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Reproductive health and COVID-19: Dispelling misinformation
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Reproductive health and COVID-19: Dispelling misinformation

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COVID-19

Clarissa Chan, PharmD

A mother cuddling an infant child.

A January 10, 2023, article in JAPhA provides counseling points for pharmacists who are trying to help their patients of reproductive age with the questions and concerns they may have related to COVID-19 and COVID-19 vaccines in this time of misinformation and disinformation.

“All health care professionals must gain the public’s trust within their communities to dispel myths,” said Veronica Vernon, PharmD, BCPS, BCACP, assistant professor of pharmacy practice at Butler University in Indianapolis, IN, who contributed to the article.

“Pharmacists are among the most well-positioned providers to build and nurture trusting relationships with patients, connecting them with health care—including sexual and reproductive—services,” said Megan N. Freeland, PharmD, director of health communications at Planned Parenthood Federation of America in Atlanta, GA.

The following are commonly asked questions to help pharmacists best guide their patients on the impact of the COVID-19 infection and vaccines on reproductive health care.

Do COVID-19 infection and/or vaccines affect menstrual cycles?

“Recent research shows that COVID-19 infection [and] vaccines may affect a person’s menstrual cycle,” said Camille Clare, MD, MPH, FACOG, professor of obstetrics and gynecology at SUNY Downstate Medical Center in Brooklyn, NY. “Some reported adverse effects are lighter, heavier, or irregular periods.” Changes are usually temporary, and most people return to their normal cycles 1 to 2 months after vaccination.

“The benefits of getting vaccinated against COVID-19 outweigh any risks of temporary changes to a person’s menstrual cycle,” said Clare.

Does getting the COVID-19 vaccine cause infertility?

Getting a COVID-19 vaccine won’t impact your fertility, but getting the virus could, according to Clare. “Becoming infected with the coronavirus may affect the quality and quantity of sperm. Getting vaccinated against COVID-19 is a safe and effective way to protect against severe illness and may protect sperm.”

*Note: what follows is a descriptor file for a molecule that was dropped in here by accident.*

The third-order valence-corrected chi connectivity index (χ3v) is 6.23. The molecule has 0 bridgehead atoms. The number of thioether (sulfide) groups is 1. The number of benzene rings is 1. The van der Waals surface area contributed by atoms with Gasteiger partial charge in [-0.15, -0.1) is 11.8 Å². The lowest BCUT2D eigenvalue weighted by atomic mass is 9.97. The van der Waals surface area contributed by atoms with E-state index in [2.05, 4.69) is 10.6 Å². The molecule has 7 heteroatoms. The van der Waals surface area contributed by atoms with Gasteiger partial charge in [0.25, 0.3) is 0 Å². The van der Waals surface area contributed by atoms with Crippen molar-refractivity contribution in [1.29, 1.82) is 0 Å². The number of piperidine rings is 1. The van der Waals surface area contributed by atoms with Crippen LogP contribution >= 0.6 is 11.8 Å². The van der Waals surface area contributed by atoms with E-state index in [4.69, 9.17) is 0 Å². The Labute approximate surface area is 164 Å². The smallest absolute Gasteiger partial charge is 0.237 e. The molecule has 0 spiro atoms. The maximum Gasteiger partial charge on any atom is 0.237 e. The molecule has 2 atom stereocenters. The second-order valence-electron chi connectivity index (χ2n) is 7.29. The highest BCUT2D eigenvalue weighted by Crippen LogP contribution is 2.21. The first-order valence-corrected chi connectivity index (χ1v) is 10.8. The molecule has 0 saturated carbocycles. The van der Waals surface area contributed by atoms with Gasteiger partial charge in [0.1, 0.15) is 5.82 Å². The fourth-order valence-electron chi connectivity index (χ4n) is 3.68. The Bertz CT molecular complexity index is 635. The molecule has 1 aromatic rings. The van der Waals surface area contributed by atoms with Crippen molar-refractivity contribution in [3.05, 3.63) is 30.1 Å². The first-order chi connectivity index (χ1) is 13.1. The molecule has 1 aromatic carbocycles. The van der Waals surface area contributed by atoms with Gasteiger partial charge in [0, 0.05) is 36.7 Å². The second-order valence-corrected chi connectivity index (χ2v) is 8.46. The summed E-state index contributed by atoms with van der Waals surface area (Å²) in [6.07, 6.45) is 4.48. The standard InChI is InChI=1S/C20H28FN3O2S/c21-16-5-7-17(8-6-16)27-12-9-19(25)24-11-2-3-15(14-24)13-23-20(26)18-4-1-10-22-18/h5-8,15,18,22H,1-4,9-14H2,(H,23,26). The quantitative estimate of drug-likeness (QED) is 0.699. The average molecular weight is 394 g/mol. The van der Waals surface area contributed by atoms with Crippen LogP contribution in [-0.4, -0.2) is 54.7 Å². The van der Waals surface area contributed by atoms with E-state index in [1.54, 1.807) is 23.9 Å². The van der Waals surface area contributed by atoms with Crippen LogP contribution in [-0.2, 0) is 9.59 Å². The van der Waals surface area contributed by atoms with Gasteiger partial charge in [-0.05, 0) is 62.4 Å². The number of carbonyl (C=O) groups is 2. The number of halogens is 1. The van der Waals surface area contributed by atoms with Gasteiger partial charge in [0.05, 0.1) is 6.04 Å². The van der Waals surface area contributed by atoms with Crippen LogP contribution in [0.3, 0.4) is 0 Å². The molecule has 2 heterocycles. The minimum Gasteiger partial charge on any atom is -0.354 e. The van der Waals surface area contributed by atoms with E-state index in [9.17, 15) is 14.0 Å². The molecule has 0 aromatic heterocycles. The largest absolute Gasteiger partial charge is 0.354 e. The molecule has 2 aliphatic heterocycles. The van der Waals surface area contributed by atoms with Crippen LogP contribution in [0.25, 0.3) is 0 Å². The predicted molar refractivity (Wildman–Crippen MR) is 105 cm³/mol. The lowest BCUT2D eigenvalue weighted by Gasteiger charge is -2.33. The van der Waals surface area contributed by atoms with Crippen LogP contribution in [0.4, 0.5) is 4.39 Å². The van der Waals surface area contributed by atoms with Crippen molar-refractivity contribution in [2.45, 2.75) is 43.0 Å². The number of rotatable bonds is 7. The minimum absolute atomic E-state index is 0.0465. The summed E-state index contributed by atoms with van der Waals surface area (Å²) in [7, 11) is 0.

The American College of Obstetricians and Gynecologists and CDC recommend COVID-19 vaccination for those planning to get pregnant. “Don’t wait to get vaccinated. The COVID-19 vaccine is safe and effective for couples planning to conceive and undergoing fertility treatments,” she said.

Can COVID-19 vaccines affect a pregnancy or pregnant people?

“COVID-19 vaccines are safe and effective for pregnant [and lactating] people. Pregnant people are more likely to get severely ill from COVID-19. Getting vaccinated can help prevent severe illness, hospitalizations, and death,” said Clare.

Breast milk provides babies with antibody protection against many illnesses, including COVID-19. The benefits of breastfeeding outweigh any potential risks, and there is no evidence that the coronavirus passes through breast milk.

Can COVID-19 infection increase blood clot risk?

Clare noted that a COVID-19 infection causes widespread inflammation affecting how well blood cells work, and may cause abnormal blood clotting. ■

APhA offers counseling points for pharmacists at apha.us/PregnancyFertility

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